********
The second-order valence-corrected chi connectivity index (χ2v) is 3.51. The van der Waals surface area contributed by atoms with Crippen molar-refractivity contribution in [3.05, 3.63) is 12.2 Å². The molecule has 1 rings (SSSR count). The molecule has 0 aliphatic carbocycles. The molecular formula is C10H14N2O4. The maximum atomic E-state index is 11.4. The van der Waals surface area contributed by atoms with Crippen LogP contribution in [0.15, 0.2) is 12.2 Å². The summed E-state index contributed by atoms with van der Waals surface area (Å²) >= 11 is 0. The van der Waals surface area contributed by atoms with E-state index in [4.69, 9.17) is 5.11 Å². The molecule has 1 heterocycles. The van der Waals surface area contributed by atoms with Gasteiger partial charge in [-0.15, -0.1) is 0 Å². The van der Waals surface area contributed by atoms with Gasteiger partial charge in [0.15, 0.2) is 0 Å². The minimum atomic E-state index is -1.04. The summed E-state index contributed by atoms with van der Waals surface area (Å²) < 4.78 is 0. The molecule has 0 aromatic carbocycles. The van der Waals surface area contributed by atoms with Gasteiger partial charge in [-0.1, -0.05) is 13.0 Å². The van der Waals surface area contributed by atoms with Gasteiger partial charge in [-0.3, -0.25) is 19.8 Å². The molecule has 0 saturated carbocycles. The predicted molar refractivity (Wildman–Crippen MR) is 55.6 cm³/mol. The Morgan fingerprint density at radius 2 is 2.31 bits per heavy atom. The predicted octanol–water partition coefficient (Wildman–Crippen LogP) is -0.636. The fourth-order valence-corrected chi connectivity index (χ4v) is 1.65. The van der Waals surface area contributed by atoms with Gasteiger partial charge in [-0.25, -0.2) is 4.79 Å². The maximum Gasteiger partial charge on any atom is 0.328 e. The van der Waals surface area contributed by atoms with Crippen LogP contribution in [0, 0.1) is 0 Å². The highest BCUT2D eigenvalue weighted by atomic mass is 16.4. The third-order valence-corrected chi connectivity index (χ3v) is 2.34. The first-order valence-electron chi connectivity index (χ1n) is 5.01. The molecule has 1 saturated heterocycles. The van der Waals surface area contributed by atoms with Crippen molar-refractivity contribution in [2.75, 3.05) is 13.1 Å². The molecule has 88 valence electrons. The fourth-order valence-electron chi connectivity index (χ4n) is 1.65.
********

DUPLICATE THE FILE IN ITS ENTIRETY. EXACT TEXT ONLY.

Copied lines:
The second-order valence-corrected chi connectivity index (χ2v) is 3.51. The van der Waals surface area contributed by atoms with Crippen molar-refractivity contribution in [3.05, 3.63) is 12.2 Å². The molecule has 1 rings (SSSR count). The molecule has 0 aliphatic carbocycles. The molecular formula is C10H14N2O4. The maximum atomic E-state index is 11.4. The van der Waals surface area contributed by atoms with Crippen LogP contribution in [0.15, 0.2) is 12.2 Å². The summed E-state index contributed by atoms with van der Waals surface area (Å²) >= 11 is 0. The van der Waals surface area contributed by atoms with E-state index in [4.69, 9.17) is 5.11 Å². The molecule has 1 heterocycles. The van der Waals surface area contributed by atoms with Gasteiger partial charge in [-0.15, -0.1) is 0 Å². The van der Waals surface area contributed by atoms with Gasteiger partial charge in [0.15, 0.2) is 0 Å². The minimum atomic E-state index is -1.04. The summed E-state index contributed by atoms with van der Waals surface area (Å²) < 4.78 is 0. The molecule has 0 aromatic carbocycles. The van der Waals surface area contributed by atoms with Gasteiger partial charge in [-0.1, -0.05) is 13.0 Å². The van der Waals surface area contributed by atoms with Gasteiger partial charge in [-0.3, -0.25) is 19.8 Å². The molecule has 0 saturated carbocycles. The predicted molar refractivity (Wildman–Crippen MR) is 55.6 cm³/mol. The Morgan fingerprint density at radius 2 is 2.31 bits per heavy atom. The predicted octanol–water partition coefficient (Wildman–Crippen LogP) is -0.636. The fourth-order valence-corrected chi connectivity index (χ4v) is 1.65. The van der Waals surface area contributed by atoms with Gasteiger partial charge in [-0.25, -0.2) is 4.79 Å². The maximum Gasteiger partial charge on any atom is 0.328 e. The van der Waals surface area contributed by atoms with Crippen LogP contribution in [0, 0.1) is 0 Å². The highest BCUT2D eigenvalue weighted by atomic mass is 16.4. The third-order valence-corrected chi connectivity index (χ3v) is 2.34. The first-order valence-electron chi connectivity index (χ1n) is 5.01. The molecule has 1 saturated heterocycles. The van der Waals surface area contributed by atoms with Crippen molar-refractivity contribution in [2.75, 3.05) is 13.1 Å². The molecule has 88 valence electrons. The fourth-order valence-electron chi connectivity index (χ4n) is 1.65.